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Impinj Aims for Smaller, Custom RFID Installations With Latest Reader
Date: 2017-07-13 08:59:04           Views :    
The Speedway R120 RAIN RFID reader has only one port and is geared toward companies in the retail, health-care and logistics sectors, in which a single fixed reader installation is all that's needed.
By Claire Swedberg
Tags: Health CareLogisticsRetail
Jul 05, 2017—
Impinj has released a new fixed RAIN RFID reader with just a single port, designed for smaller, specific applications for which a lone antenna is a better fit for retailers, health-care companies and logistics providers. The offering, the company says, signals a growing need for a broader choice in deploying custom installations.
The Speedway R120 RAIN RFID reader is intended to compete with handheld readers in small installations or in very specific locations, at a price competitive with the handheld devices: $795.
 
The Speedway R120 reader
The new reader is Impinj's solution to the increasing flexibility required by its partners (systems integrators) and their customers, which are often smaller retailers, health-care facilities or logistics companies that need a single read point for a very specific purpose. The R120 comes with a hub unit to enable up to eight antennas if a user scales up its use case, according to John Frederiksen, Impinj's senior director of product management.
Impinj already sells two other members of its Speedway reader family designed for a variety of use cases: the R220, with two ports, and the R420, with four ports. "Impinj'sreader components are used to build custom solutions," Frederiksen says, and for that reason, the readers "are really designed for wide range of reading environments."
The latest version addresses several use cases that are often managed via handheld readers. For instance, smaller retail locations sometimes use handheld readers at locations such as the point of sale (POS). With the R120, that can be accomplished hands-free. Thereader, which is the same size as the other Speedway reader models, can be powered via a DC power connection or Power-over-Ethernet. It can read any EPC UHF RAIN RFID tags. Users can install the reader and begin capturing the tag ID numbers of product tags as customers bring them to the POS terminal.
Speedway R120s could be used in single fitting rooms, or at a collection area where customers deposit garments that they have already tried on.
A growing number of products are arriving at stores with RFID tags attached. Therefore, Frederiksen explains, some retailers are interested in installing a one-port reader at locations such as receiving doors, where incoming garments or other merchandise are received. This, he says, automates a process that previously required visual inspection of items, spreadsheets, bar-code scanners or a handheld reader.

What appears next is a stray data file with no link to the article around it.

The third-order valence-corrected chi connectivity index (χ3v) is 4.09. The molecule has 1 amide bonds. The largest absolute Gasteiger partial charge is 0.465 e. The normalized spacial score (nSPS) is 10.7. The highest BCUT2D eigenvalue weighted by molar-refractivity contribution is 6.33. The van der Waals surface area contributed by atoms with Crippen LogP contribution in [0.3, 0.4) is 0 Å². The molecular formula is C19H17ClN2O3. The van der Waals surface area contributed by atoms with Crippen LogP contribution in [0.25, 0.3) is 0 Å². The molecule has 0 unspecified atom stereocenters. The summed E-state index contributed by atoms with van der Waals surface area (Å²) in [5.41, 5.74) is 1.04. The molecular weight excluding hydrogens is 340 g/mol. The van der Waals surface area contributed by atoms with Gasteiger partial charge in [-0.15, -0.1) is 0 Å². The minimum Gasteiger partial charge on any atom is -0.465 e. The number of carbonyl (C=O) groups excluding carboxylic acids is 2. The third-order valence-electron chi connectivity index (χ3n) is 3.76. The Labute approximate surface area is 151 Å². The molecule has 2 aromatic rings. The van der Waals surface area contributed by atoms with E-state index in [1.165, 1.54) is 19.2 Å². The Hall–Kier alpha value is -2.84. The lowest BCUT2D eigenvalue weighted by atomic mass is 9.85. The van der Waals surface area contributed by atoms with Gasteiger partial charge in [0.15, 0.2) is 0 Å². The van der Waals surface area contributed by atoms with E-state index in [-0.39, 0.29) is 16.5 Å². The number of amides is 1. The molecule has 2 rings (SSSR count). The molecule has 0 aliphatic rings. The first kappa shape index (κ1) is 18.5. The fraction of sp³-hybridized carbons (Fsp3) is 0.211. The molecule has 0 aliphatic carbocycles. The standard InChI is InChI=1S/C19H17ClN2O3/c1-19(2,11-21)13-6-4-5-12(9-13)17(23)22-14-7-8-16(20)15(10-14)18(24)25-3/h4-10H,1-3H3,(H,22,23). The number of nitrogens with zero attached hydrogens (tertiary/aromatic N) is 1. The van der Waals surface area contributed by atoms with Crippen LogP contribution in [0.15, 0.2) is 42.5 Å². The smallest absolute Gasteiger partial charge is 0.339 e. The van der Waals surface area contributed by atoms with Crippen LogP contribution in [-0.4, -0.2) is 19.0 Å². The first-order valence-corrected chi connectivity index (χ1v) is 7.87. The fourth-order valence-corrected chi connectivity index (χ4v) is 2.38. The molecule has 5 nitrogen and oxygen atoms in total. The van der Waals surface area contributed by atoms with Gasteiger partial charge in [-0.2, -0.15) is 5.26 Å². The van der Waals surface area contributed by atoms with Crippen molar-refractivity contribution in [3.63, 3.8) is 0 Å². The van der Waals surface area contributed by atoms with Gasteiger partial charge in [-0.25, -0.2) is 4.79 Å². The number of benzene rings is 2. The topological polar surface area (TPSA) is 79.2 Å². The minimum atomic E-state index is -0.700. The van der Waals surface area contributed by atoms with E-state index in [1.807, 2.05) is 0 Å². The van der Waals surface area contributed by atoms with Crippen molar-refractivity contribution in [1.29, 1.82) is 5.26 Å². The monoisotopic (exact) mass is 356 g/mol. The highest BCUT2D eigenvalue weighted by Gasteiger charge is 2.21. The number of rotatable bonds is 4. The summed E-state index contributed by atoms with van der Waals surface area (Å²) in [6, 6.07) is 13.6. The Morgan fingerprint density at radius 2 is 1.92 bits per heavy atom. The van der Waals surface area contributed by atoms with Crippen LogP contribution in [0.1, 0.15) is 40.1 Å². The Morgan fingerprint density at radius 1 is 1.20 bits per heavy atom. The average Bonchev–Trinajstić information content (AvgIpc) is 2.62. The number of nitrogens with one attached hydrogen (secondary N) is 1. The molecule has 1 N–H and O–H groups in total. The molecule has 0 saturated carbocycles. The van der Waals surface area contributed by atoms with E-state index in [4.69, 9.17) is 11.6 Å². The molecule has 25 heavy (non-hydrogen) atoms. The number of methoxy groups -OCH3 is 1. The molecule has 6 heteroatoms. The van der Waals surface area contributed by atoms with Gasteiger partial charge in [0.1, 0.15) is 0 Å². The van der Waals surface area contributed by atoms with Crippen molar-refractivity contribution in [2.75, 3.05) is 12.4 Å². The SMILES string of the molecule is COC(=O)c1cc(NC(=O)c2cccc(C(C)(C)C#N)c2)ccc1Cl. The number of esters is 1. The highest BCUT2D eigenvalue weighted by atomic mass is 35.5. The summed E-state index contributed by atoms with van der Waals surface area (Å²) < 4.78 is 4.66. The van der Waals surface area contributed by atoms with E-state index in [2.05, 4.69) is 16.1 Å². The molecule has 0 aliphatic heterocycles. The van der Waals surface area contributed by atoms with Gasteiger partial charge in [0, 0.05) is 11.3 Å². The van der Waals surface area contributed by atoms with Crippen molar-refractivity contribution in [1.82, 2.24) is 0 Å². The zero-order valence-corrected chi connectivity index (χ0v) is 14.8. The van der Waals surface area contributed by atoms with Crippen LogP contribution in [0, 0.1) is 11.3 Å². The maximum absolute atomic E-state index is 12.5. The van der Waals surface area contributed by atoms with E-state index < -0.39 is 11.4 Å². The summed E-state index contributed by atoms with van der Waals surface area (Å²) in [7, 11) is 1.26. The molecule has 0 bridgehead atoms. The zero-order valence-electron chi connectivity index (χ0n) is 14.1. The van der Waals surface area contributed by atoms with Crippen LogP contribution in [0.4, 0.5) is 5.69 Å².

One benefit that fixed readers offer over handhelds, Frederiksen notes, is not just reducing the amount of labor involved in reading the tags, but gaining real-time data. "A key advantage of the R120 over handheld readers is the access it gives stores to real time data." Stores that employ RFID typically upload handheld read data once or twice daily, whereas the Speedway R120 can forward data directly to the store's own software as the tags are being read.
The health-care industry has also expressed an interest in the technology, Frederiksen says. "One use case is in the operating rooms," he states, where hospitals or clinics can track the flow of supplies or implants used during surgery. By installing a one-port reader within range of a garbage container, a facility's health-care management team can view which products were used during a specific procedure (based on the unique ID number on a tagged package being discarded), or confirm that a disposable tool or supply was disposed of after a single use. In this way, hospitals can ensure that no such item is reused on another patient.
 
In addition, health-care organizations have expressed an interest in utilizing the readers for specimen tracking—to identify when liquid blood or tissues samples are received, processed or transported, for instance.
Another market that is interested in the Speedway R120, Frederiksen says, is transportation and logistics, for which handheld readers are commonly used, especially at smaller distribution centers or warehouses. A fixed Speedway R120 can capture the movements of goods as they pass through a portal without requiring the manual efforts of a handheld reader, he adds, and with real-time data collection.
While other companies make single-port readers, Frederiksen says, the Impinj product, as part of the Speedway family, delivers the same performance and reliability and comes with the firm's maturity in the market as a provider of RFID readers, chips and solutions. Moreover, the device comes with a tool set that includes a software development kit (SDK), as well as Speedway Connect, which enables users to set up basic reader configurations via its simplified graphical user interface (GUI).
With this latest offering, Frederiksen says, "I think we're seeing a maturity of RFID adoption, with an increase in willingness to use fixed infrastructure" to capture RFID tag reads. "I think users are seeing a value in the data and having continuous access to those data points."
The Speedway R120 reader can interrogate up to 200 tags per second. It measures 7.5 inches by 6.9 inches by 1.2 inches, as do the R220 and R420 models. An additional port pack on the R120 allows users to add antennas and read zones as needed if their use cases grow. Impinj has begun shipping the product with its commercial release this month.